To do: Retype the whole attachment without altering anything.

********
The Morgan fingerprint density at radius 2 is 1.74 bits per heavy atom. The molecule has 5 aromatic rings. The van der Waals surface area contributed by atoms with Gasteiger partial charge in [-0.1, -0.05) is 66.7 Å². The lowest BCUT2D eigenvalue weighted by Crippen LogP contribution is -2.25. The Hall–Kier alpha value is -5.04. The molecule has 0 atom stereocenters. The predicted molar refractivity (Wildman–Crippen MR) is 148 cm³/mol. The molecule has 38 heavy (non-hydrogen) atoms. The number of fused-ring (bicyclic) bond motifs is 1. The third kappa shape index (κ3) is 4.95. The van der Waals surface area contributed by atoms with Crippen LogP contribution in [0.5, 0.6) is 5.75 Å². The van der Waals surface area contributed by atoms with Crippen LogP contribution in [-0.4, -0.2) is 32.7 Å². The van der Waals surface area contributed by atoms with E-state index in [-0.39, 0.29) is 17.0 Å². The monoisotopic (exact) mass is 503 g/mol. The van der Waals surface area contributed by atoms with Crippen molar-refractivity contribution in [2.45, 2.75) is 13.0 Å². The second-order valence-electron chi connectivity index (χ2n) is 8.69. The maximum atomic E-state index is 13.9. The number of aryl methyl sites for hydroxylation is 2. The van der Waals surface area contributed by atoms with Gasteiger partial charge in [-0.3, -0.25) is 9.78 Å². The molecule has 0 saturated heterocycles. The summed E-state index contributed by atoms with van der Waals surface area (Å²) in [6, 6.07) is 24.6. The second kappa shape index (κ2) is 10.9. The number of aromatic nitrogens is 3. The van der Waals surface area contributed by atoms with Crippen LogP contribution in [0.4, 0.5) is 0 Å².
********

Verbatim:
The Morgan fingerprint density at radius 2 is 1.74 bits per heavy atom. The molecule has 5 aromatic rings. The van der Waals surface area contributed by atoms with Gasteiger partial charge in [-0.1, -0.05) is 66.7 Å². The lowest BCUT2D eigenvalue weighted by Crippen LogP contribution is -2.25. The Hall–Kier alpha value is -5.04. The molecule has 0 atom stereocenters. The predicted molar refractivity (Wildman–Crippen MR) is 148 cm³/mol. The molecule has 38 heavy (non-hydrogen) atoms. The number of fused-ring (bicyclic) bond motifs is 1. The third kappa shape index (κ3) is 4.95. The van der Waals surface area contributed by atoms with Crippen LogP contribution in [0.5, 0.6) is 5.75 Å². The van der Waals surface area contributed by atoms with Crippen LogP contribution in [-0.4, -0.2) is 32.7 Å². The van der Waals surface area contributed by atoms with E-state index in [-0.39, 0.29) is 17.0 Å². The monoisotopic (exact) mass is 503 g/mol. The van der Waals surface area contributed by atoms with Crippen molar-refractivity contribution in [2.45, 2.75) is 13.0 Å². The second-order valence-electron chi connectivity index (χ2n) is 8.69. The maximum atomic E-state index is 13.9. The number of aryl methyl sites for hydroxylation is 2. The van der Waals surface area contributed by atoms with Gasteiger partial charge in [-0.3, -0.25) is 9.78 Å². The molecule has 0 saturated heterocycles. The summed E-state index contributed by atoms with van der Waals surface area (Å²) in [6, 6.07) is 24.6. The second kappa shape index (κ2) is 10.9. The number of aromatic nitrogens is 3. The van der Waals surface area contributed by atoms with Crippen LogP contribution in [0.4, 0.5) is 0 Å².